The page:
I have to regularly remind myself that God is much bigger than any of my fears or other mental demons. Nothing is beyond His reach or His power. The worst I can imagine isn’t more than God can handle—and it’s also very unlikely to happen.

I don’t want to live in fear. On the surface it looks like I’m being practical, but sometimes “being practical” is just a shiny façade covering over fear and dulled faith. I don’t want to remain boxed in by the weakness of my belief or shackled by my limited view of what’s possible. I don’t want fear to be the part of my imagination that I have the easiest time believing or that gets the most use.

I don’t know what is out there behind each of my fears and worries or beyond the limits of what I can see and dream, but I have a feeling that only by leaping will I acquire the faith the leap.

Atheists & Death

While watching The Monuments Men the other day I entered a morbid stream of thought. Matt Damon’s character accidentally stepped onto a land mine. His comrades then tried to rig a system that would (hopefully) let him step off of it without causing an explosion. But just in case they were all about to be blown to smithereens, he wanted to make sure he told them what an honor it had been serving alongside them. And that got me thinking on a slightly off-topic tangent: What compels us to give the imminently dying (new) information? What about atheists? Do they think there’s anything a person facing death needs to know?

How is mortality viewed through the lens of atheism? (And not being one myself, I claim no authority of knowledge on the subject.) What do atheists think about when they think about the aftermath of death? If you believe nothing (literally) follows life, does it matter to you how you die? Does it matter if someone passes away alone or surrounded by loved ones? Does it matter if it’s painless or if it hurts? Is it important for dying people to know that they’re loved, that you’re sorry, or that “it” wasn’t their fault? And if yes, why so?

If you completely cease to be (think, feel, sense, remember) with your dying breath and final heartbeat, why should it matter if your last living moments are harrowing or pleasant? You can’t take it with you—not the sight of your loved ones gathered by your bed, not their professions of love, not your physical anguish, not even the fact that you’re still mad at whomever. If atheists believe death leads to absolutely nothing, does that differently color their view of living and dying? Is it hard to place value on something that will one day completely cease to be—even if that something is a human being?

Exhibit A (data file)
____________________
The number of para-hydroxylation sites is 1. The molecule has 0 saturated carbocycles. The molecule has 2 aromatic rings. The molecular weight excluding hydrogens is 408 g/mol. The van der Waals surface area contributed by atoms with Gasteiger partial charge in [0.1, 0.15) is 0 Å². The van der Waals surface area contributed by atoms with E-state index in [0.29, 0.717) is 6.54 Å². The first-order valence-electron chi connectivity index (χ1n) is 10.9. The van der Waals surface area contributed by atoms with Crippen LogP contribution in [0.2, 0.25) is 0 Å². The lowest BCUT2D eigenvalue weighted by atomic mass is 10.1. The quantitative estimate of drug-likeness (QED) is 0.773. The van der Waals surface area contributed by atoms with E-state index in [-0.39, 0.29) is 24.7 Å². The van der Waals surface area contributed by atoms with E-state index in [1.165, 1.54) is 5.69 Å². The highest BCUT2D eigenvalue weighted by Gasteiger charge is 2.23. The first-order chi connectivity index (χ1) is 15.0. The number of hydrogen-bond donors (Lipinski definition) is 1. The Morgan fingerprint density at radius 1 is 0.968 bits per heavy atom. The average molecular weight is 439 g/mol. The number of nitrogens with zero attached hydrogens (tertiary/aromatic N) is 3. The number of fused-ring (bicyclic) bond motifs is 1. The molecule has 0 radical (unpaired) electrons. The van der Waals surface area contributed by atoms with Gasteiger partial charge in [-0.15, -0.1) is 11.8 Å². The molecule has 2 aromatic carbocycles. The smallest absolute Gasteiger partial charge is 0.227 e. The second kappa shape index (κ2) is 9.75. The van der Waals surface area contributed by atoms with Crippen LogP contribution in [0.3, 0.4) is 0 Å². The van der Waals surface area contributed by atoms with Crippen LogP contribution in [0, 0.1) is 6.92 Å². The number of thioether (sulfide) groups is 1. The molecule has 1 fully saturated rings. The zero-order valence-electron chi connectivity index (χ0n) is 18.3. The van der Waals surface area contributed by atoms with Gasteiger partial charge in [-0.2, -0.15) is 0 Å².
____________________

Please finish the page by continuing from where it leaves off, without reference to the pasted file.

Even as a Christian I sometimes wonder why I exist. I’m not sure I’d see my value as an atheist. Where would I find the meaning—the imperative—of life? I can think of only two main options. I could choose to live for myself and seek out all the world’s pleasures, but the minute I died it would all cease to be relevant. If I instead chose the altruistic route, I’d being doing good for people who were all going to die and become nothings too.

I’m not saying God and Heaven must be real because I find the alternative too bleak. (Although, if I do turn out to be wrong, I don’t see how it hurts me.) I simply believe. Sometimes I know God is real without being certain. Occasionally He feels like an imaginary friend that a bunch of us have in common. But even when I doubt, I find myself asking Him to help me believe. Even if my faith is sometimes shaky, its roots run deep.

Being a Christian doesn’t mean I’m completely calm about the hereafter. Sometimes the idea of eternity is enough to give me a panic attack—both the idea of an eternity of nothing and one spent in Heaven. If I sit with the idea of forever for too long, the air’s texture starts to change and I begin to wish I could momentarily turn my brain off.

Eternity is simply too big for me to comprehend—whether thinking about time going forwards or backwards. Sometimes when I’m half awake in the middle of the night the idea of forever fills my whole being with dread. I can only imagine what’s milling about in an atheist’s head—if I’m expecting an eternity in paradise and the idea of forever is still sometimes frightening to me.

My fears and doubts also make me wonder if atheists hope they’re wrong or want to be right. Because if all existence ends in a void—if death is to life what a black hole is to light, knowing that ahead of time doesn’t earn anyone a prize.

I can’t prove that God is real. I admit I even have my doubts. But I also can’t erase my belief—even if my faith is flawed. Sometimes I find myself hoping in more than believing in God. But my uncertainty doesn’t deplete my faith; it makes me pray for more.

Decisions, Decisions

There have been times in my life when a major decision has roiled before me like a whirlpool. I’ve stood on the shores of choice paralyzed, unable to proceed for fear that I’d drown. There are times when I have put too much stock and weight into a decision—dressed it up to look more important than it really is. I’ve made hill decisions into mountains—enlarged a drop-sized choice until it looked like an ocean.

Some decisions are mammoth and (hopefully) long lasting: Should I marry this man? Will I have children? What do I believe in? Others are simply daunting: What do I want to be now that I’ve grown up? Should I pursue my passion as my profession, or make it a hobby? Will my dreams enter my reality? Or is it time to wake up?